APPOINTMENT by the Dominion government of a five-man commission to study the proposed U.S.-Alaska highway has drawn attention to the fact that the shortest route leads across the prairies within 200 miles of Winnipeg. Those wishing to detour through this city would have to drive only 75 miles extra.
Support for the prairie route has been gaining ground in recent weeks, Before that, most of the publicity for the highway proposal came from British Columbia, where Premier Pattullo has been working for a highway connection between British Columbia and the Yukon. Now, however, Alberta spokesmen have given a new turn to the discussion by arguing the superior advantages of a route east of the Rocky Mountains.
The need of swift communications between the United States and Alaska in the event of war is the basis of many arguments for construction of the highway. Other advantages of the route are chiefly by-products, which could not by themselves justify the expenditure. So much is agreed upon in most of the comment published from New York to Vancouver.
From the defense standpoint, the important thing is to have the shortest possible route between Alaska and the industrial regions of the United States - from which war materials would have to be shipped - it has been pointed out by F. S. Wright, of Edmonton, publisher of the Nor'-West Miner.
The bulk of United States heavy industry lies to the east of Chicago. Therefore the mileage between Chicago and Alaska is the first test by which the possible routes must be judged, Mr. Wright argues.
From Chicago to Alaska, four main routes have been suggested from various sources. Shown on the accompanying map, they are:
By the coast, through Seattle, British Columbia and the Yukon:
1. From Prince George via Finlay Forks and Lower Post.
2. From Prince George via Hazelton and Whitehorse.
Across the prairies, through Alberta:
3. From Edmonton via the Peace River - or via Jasper and Prince George - to Finlay Forks, Lower Post and the Yukon.
4. From Edmonton via Hay River and the Mackenzie Valley.
Route No. 2 via Hazelton, B.C., and Whitehorse, Yukon, is likely - from the trend of published comment - to be discarded, owing to its narrow valleys and high altitudes. For 100 miles it would run above 4,000 feet and at one point is reported to touch 6,000 feet. British Columbia opinion now is supporting the inland route via Finlay Forks.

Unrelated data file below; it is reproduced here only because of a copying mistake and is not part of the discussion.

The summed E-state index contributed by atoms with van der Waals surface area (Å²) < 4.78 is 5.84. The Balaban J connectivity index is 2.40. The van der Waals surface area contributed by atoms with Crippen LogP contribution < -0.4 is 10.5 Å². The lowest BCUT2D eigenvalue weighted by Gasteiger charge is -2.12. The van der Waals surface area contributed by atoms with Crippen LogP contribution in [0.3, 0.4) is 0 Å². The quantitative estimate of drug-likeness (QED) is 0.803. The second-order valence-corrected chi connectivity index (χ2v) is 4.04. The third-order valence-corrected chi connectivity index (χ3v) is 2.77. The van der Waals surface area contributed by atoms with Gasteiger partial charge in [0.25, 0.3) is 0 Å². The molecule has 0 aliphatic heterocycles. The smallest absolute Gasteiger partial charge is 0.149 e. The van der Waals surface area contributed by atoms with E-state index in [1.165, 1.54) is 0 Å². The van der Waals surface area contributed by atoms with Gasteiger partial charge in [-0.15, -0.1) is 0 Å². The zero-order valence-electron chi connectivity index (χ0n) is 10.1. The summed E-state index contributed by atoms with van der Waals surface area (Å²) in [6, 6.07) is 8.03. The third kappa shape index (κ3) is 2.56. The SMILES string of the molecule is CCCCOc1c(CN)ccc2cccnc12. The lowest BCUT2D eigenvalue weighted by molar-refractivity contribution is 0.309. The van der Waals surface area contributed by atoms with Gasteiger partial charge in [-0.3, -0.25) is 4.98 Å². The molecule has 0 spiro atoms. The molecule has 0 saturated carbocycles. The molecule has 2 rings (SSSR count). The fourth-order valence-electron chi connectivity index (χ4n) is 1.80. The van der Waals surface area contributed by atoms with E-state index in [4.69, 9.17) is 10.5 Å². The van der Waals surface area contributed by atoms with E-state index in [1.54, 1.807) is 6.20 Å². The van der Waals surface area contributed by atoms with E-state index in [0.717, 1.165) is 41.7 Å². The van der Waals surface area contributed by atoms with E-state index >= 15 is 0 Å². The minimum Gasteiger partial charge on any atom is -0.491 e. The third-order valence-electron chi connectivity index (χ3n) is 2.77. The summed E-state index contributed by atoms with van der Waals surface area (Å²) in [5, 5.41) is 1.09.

As between the three remaining routes, as the map shows, the project falls into two parts - the southern from to Finlay Forks; the northern, from Edmonton to Fairbanks.
On the southern part, the prairie route to Finlay Forks, B.C., via Edmonton and the Peace River leads on all counts. It is 500 miles shorter than the coast route - only 2,500 miles as against 3,050.
Upkeep Costs Lower
Construction and upkeep are much cheaper. The prairie route runs through mountains for less than 200 miles, compared with 1,500 miles for the coast route - 700 in the western states and 800 more in British Columbia. To within 50 miles of Finlay Forks the prairie route Is rarely more than 2,000 feet above sea level, almost the highest point being Edmonton, 2,200 feet, The coast route for hundreds of miles is rarely under 2,000 feet. In British Columbia it rises to 3,000 feet, and in the western states still higher.
Because of the low altitude on the prairie route, precipitation is less and winter operation feasible on most of its length, whereas on the coast route, mountain passes! are easily blocked by snow.
Defense of the prairie route would be much easier. It is twice as far inland as the coast route, is sheltered behind the Rocky mountains, and runs through open country where detours easily could be made if necessary. The coast route runs mostly through valleys, and near the Fraser river, it lies in a canyon where a single bomb could blow the road into the river.
Local Revenue Greater
Local revenue on the prairie route is much greater. For all but 200 miles of its length it is already a trunk highway through well-settled country, Whereas the coast route runs through sparsely-settled dry plains or mountain valleys almost all the way through the western states and British Columbia. Fuelling on the prairie route, from the defense angle, also, would be easier, with the Turner valley oll fields less exposed to possible attack.
On the northern part of the highway project, from Edmonton to Fairbanks, Alaska, all the same considerations seem to favor route No. 4 - from Edmonton to Great Slave lake, down the Mackenzie valley, and by the valley of the Peel river to near Dawson.
Government reports show the country traversed on the Mackenzie-Peel route to be open and less than 1,000 feet above sea level except in the 200 miles near Dawson, with clay or shale soil, large forests, medium precipitation, and gasoline supplies available from the oil field at Fort Norman. A good deal of local traffic would issue from the growing mining towns on Great Slave and Great Bear lakes and the Fort Norman oil wells, and there is good soil for gardening at least all along the route.
Mileage on the Finlay Forks-Yukon route from Edmonton would be about 1,750, of which nearly 1,200 miles would be entirely new construction. The Mackenzie-Peel
valley route would total about 1,900 miles, but of this only about 1,200 miles would be entirely new construction. A road is in use from Edmonton to beyond Peace River Crossing, 400 miles, and construction of a route for 350 miles to Hay river on Great Slave Slave lake has been agreed upon by the Dominion and Alberta governments, although the standard of construction is not yet decided.
Edmonton is 1,767 miles from Chicago. The whole distance from Chicago to Fairbanks via the prairies and the Mackenzie would be about 3,700 miles; via the prairies and the Yukon, about 3.500; and via the coast and the Yukon, about 4,000 miles.